What does the continued media consolidation mean for the industry?
Like a scene ripped from a blockbuster movie script, a giant tech company scooped up a major Hollywood studio in a daring move to give its customers more content to choose from on its streaming platform. Except, in this case, it happened in the real world. With billions of dollars on the line, media consolidation isn’t the stuff of Hollywood make-believe—it’s the stuff of serious business.
In the early 1980’s, 50 major media corporations vied for control. That number has shrunk to a mere handful: AT&T, Comcast, Disney, News Corp, and ViacomCBS. Combined, they own close to 90 percent of the print, broadcast, and motion picture media in the United States.
Consolidation has been steadily on the rise for the past 10 years, ever since Comcast acquired NBCUniversal in 2009, followed in 2012 by Disney’s purchase of Marvel Entertainment (and its 5,000-plus characters) and Lucasfilm (and its entire Star Wars empire). In 2019, the House of Mouse acquired the film and television assets held by 21st Century Fox and took control of video provider Hulu, reeling in billions of dollars in revenue. It’s no surprise that Disney dominates more than 25 percent of North America’s box office market share.
2021 has also seen its share of consolidation. In May, AT&T announced plans to merge its media business WarnerMedia with Discovery to compete with Disney and Netflix. Also in May, Amazon—the world’s predominant tech company—announced the $8.45 billion purchase of MGM Studios.
Amazon’s purchase of MGM creates a unique opportunity to build on a vast library of characters. Aside from the James Bond franchise, Amazon has said it plans to leverage MGM’s massive catalog of films and television shows to support Amazon Studios.
Changing consumer behaviors created by the pandemic, combined with the demand for new, fresh content, have caused a global switch from the traditional live event/in-theater viewing experience to a safe, comfortable, and convenient on-demand, in-home viewing experience. Today’s consumers aren’t willing to pay for quality content across multiple platforms, which necessitates consolidation in the subscription-based arena.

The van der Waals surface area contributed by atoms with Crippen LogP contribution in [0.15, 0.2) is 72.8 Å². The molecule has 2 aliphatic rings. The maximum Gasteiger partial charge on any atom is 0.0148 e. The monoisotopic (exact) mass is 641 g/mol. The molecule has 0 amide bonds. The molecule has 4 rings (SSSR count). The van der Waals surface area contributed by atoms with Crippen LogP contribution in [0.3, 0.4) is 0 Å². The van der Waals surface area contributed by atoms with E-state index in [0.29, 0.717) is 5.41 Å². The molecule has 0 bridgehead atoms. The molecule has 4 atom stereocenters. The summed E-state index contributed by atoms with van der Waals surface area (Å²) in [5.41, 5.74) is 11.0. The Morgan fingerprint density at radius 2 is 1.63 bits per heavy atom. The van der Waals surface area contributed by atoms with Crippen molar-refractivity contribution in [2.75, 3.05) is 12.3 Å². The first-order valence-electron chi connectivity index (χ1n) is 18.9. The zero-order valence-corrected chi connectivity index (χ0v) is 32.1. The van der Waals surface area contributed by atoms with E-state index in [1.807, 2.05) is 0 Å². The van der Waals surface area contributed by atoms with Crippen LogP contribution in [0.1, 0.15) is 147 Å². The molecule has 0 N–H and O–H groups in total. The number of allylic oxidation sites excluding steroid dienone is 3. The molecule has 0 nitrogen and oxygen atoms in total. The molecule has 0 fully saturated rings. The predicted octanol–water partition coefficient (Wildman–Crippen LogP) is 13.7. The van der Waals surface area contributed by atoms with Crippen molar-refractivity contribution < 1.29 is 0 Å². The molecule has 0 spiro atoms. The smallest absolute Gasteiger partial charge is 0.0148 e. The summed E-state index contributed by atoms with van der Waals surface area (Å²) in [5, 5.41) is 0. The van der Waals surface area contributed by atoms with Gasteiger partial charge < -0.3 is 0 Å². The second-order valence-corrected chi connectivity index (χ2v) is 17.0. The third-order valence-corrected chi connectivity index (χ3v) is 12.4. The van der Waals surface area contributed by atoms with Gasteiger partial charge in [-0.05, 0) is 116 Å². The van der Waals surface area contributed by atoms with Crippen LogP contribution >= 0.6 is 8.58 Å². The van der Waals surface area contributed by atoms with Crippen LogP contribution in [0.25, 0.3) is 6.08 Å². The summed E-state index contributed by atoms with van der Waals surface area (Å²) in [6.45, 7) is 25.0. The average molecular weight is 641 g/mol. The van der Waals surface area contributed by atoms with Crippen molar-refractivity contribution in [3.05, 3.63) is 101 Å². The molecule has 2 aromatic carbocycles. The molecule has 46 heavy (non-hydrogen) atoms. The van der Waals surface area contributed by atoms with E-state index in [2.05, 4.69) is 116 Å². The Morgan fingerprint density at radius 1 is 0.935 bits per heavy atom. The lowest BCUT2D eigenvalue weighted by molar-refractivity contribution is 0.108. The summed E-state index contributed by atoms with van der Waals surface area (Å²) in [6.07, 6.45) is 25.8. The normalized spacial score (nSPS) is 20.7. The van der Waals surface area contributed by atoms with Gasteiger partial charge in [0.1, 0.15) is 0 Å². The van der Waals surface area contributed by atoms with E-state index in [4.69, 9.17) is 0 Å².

Netflix is chill
With a steady handle on most of the U.S. market and rapid growth in Asia and Latin America, Netflix is the largest streaming service in the world with more than 200 million subscribers.
In a letter to investors as part of its Q2 2021 earnings report, Netflix said industry consolidation hasn’t affected the company’s growth at all and that it didn’t see any large-scale assets to be compelling enough to act on. Just before the July earnings report, the company announced plans to offer games—starting with mobile games—at no charge to subscribers as a new content category.
Given its history as an industry innovator, will this spur other media companies to follow suit, and kick off another round of consolidation by adding game companies to the portfolio?
Who’s on the verge of merge?
The ongoing consolidation will continue to shake up the industry until only a few vertically integrated streaming services remain. Which media groups are willing to reinvent themselves to meet the needs of consumers? Will success be defined by subscriber counts or financial performance?
Interestingly, some aspects of the media industry have undergone a full circle from its earliest days, when content creators owned their respective distribution chains—which was ultimately broken up after 1948 with the United States v. Paramount Pictures ruling, ushering the end of the studio system—to today, where modern-day distribution chains are now acquiring studios. Will there be a similar reaction, as these mergers create fewer, larger media conglomerates?